Many of us find the world of Erasmus+ bewildering. The application document alone is more than thirty pages long. It covers everything from the goals of your project to describing your organisation and detailing how students, teachers and your school will benefit from the venture. There are abbreviations, such as PIC, which you might never have heard of. And what exactly is the difference between a receiving and intermediary organisation?!
The deadline for Call 2016 is the 2nd of February this year, which is just a bit more than a week away. It’s a frantic time for everyone involved in Erasmus+, especially teachers and coordinators, whose regular responsibilities often pose demanding challenges. So where can you get the much-needed country-specific support to structure a high quality application? Although you’re always welcome to ask us at ADC, there’s an answer closer to home: your National Agency.
With the big deadline edging closer, we spoke to Frederic Bayersburg, a Programme Officer for Erasmus+ VET at the National Agency in Austria. While studying Communications at university, Frederic became interested in international mobility and worked at the NA occasionally during his studies. Once he graduated, he applied for a full-time role and has now been working there for five years. We asked Frederic about the benefits of international mobility and his best piece of advice for this year’s applicants.
What is a regular day at the Austrian National Agency like?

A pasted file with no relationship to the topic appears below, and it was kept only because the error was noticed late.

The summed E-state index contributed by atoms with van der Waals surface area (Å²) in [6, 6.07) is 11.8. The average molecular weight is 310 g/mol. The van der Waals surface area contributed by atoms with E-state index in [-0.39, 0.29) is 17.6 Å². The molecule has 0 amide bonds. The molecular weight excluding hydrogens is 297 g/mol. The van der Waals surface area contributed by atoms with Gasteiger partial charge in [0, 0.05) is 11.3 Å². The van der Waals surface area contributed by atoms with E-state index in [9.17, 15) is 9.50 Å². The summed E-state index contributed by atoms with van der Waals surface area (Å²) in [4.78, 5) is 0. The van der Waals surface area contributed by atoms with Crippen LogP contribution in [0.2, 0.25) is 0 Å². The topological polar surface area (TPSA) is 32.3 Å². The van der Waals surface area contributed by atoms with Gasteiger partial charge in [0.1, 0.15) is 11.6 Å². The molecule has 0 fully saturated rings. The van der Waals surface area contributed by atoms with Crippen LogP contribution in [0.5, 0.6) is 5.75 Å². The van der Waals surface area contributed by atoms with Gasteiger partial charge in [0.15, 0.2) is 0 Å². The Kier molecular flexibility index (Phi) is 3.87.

It’s hard to describe a regular day at work, as the tasks are very diverse. We guide and advise potential applicants as well as project coordinators of ongoing Erasmus+ projects, organise seminars and conferences and attend National Agency meetings at European level.
What is the most interesting part of your job?
Travelling to other European countries and meeting colleagues from all over Europe is definitely one of the best parts of the job.
How does the National Agency support Austrian schools applying for Erasmus+?
We offer a lot of support for Austrian schools. We consult applicants in person, via phone or email and organise a number of seminars all over Austria, describing the whole process of a project cycle from application to finalisation. Before the application deadline, we also offer so-called ‘Final Checks’, where we analyse application drafts for possible improvements.
What is the most common question you receive from schools?
That is really difficult to answer. To sum it up, I would say: “What do we have to do to get funded?”
How do you think schools benefit from international mobility?
International mobility has benefits for everybody involved, for the sending and hosting institutions as well as for the individuals abroad. For schools, I’d say it's internationalisation in general; being an Erasmus+ awarded school may be an incentive for parents to choose it, and students and teachers who have been abroad can bring back new knowledge, skills and competences to their sending organisation.
What is the biggest challenge for schools applying to Erasmus+ in Austria?
I think the schools could answer this better. There is admittedly a considerable administrative burden, but the National Agencies are helping as best they can in that matter.
What is the biggest strength of Austrian schools in regards to international mobility?
A lot of schools in Austria are already very experienced with EU projects. The quality of applications is higher every year.
If you could give one piece of advice to the schools applying this year, what would it be?
Quality over quantity. It’s better to apply for, say, ten well-described mobilities, than for thirty mobilities, where the quality isn't apparent; especially for smaller institutions and/or first-time applicants. It has to make sense in the bigger picture.
Are you interested in Erasmus+ and how to apply for funding? ADC College organises Work Experience and Teacher Development projects for European schools in London. Send us a message or call us on +44 2084249424 for further information.